By Nicholas Graham, UNC-Libraries, 2004
The authorities couldn’t tell for certain who shot Gastonia, N.C. police chief Orville Aderholt on June 7, 1929, so they arrested nearly everyone at the scene. Seventy-one people were detained, all of them organizers for or members of the National Textile Workers Union, whose camp Aderholt was visiting when he was killed. The trial received national attention. Members of the media, like many locals, were divided as to whether the strike at the Loray Mill, which had begun earlier that spring, represented an honest effort by workers to improve their conditions or a dangerous plot by Northern Communists to infiltrate the South.
The textile industry in North Carolina was booming in the first decades of the 20th-century. New mills opened all over the Piedmont while old ones expanded. Investors from other parts of the country poured money into the region, taking advantage of one of the South’s most important resources: cheap and abundant labor. The authors of a pamphlet issued by the Seaboard Air Line Railway around 1924 made a compelling case for bringing textile businesses south. “Labor is the South’s greatest inducement to the textile industry,” they wrote. “It would be difficult to find in any industry in the north or west more intelligent people than those comprising the operatives of our southern mills.” Workers in the region, they claimed, faced longer hours, less pay, raised much of their own food, were protected by fewer labor laws, and even needed less clothing than their counterparts in Northern states.
By the late 1920s, mill owners faced increased competition and a declining economy. They tried to cut down on costs by applying the new principles of scientific management, reducing the labor force by ensuring that each worker was as efficient as possible. This practice of requiring more work in the same time period period without raising (and often reducing) pay was known by mill workers as “the stretch-out.”
Union organizers saw the textile industry as the perfect place to gain a foothold in a region that had previously resisted organized labor. The National Textile Workers Union (NTWU), formed in Massachusetts in 1928, planned to start its work in the South with one mill in North Carolina, in hopes that a single strike would inspire sympathetic walkouts at other mills throughout the state. Fred Beal, an NTWU organizer, arrived in the North Carolina in early 1929 and began to look for a mill where labor conditions were poor enough, and workers were eager enough, to form a union. By the spring of that year, he had found it.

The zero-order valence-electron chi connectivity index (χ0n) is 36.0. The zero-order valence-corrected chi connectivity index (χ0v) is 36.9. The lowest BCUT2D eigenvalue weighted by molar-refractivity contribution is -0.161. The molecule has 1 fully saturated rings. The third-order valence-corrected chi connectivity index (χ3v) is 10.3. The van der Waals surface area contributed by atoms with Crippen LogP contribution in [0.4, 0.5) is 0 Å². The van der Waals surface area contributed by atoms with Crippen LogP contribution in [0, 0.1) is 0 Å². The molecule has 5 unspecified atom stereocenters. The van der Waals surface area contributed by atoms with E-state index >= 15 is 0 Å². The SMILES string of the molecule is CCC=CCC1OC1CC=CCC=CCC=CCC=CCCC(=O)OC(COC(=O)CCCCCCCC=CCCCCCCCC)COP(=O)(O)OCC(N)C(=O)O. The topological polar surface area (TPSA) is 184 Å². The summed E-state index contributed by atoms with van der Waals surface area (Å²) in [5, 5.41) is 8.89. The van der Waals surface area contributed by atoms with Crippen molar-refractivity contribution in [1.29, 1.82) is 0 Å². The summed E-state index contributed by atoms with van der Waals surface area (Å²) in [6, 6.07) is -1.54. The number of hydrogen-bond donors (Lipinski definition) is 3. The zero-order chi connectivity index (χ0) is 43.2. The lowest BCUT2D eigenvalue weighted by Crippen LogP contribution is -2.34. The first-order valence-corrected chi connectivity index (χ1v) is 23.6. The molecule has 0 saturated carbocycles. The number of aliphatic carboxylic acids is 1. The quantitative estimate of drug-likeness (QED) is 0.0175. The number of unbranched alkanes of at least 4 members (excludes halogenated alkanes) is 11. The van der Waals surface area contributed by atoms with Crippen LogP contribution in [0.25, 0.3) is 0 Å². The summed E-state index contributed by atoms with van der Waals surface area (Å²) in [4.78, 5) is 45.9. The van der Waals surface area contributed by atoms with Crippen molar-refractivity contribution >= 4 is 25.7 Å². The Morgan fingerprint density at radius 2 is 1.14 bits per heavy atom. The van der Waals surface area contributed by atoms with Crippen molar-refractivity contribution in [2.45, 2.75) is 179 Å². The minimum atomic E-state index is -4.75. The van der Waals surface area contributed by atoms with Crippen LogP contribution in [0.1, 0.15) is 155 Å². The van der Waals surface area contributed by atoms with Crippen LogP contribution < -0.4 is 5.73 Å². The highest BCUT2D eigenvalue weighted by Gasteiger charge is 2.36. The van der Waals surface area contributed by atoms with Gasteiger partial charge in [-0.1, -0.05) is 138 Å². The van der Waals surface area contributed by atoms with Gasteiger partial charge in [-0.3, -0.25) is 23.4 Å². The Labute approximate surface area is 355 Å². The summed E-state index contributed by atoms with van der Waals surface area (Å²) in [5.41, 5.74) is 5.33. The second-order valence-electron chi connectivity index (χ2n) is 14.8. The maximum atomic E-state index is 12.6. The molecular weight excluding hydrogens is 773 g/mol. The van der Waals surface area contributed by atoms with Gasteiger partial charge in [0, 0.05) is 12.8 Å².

The Loray Mill in Gastonia was one of the largest in the state. The size of the mill, and the fact that it was owned by a textile company in Rhode Island, led Beal and others to believe that workers at Loray might respond to a call for unionization. Many workers did join the union, and the company responded by firing five union members in late May 1929. In response to the firings, the union members voted to strike. On April 1, close to 1,800 workers refused to return to the mill until their demands were met. The mill owners refused to negotiate, and by the end of the month, many of the strikers could not hold out any longer and returned to work. But that didn’t mean that the troubles were over.
A few hundred workers remained on the picket line even after being evicted from their mill-owned homes and forced to live in a tent village put up by the union. There were frequent scuffles between strikers and local men who were sworn in as deputies solely for the purpose of subduing them. The hostilities reached their apex on June 7, 1929, when deputies broke up a picket line composed largely of women and children. The deputies and other police officers then went to the tent village, shots were fired, and the Gastonia police chief, Orville F. Aderholt, was killed.
Sixteen union members were tried for the murder of Aderholt and were released when a mistrial was declared in September 1929. The troubles in Gastonia continued. At a large rally of union workers on September 14, 1929, Ella May Wiggins, a popular speaker known for her ballads in support of working women, was killed. Wiggins’ death helped bring attention and sympathy to the plight of the mill workers, but it was not enough to secure a victory for the unions. Although workers received some relief from federal and state legislation in the 1930s, employers were successful in keeping unions out of the state, a legacy that has continued to the present. As of 2003, only 3.1 percent of North Carolina’s workers were members of unions, the lowest representation in the United States.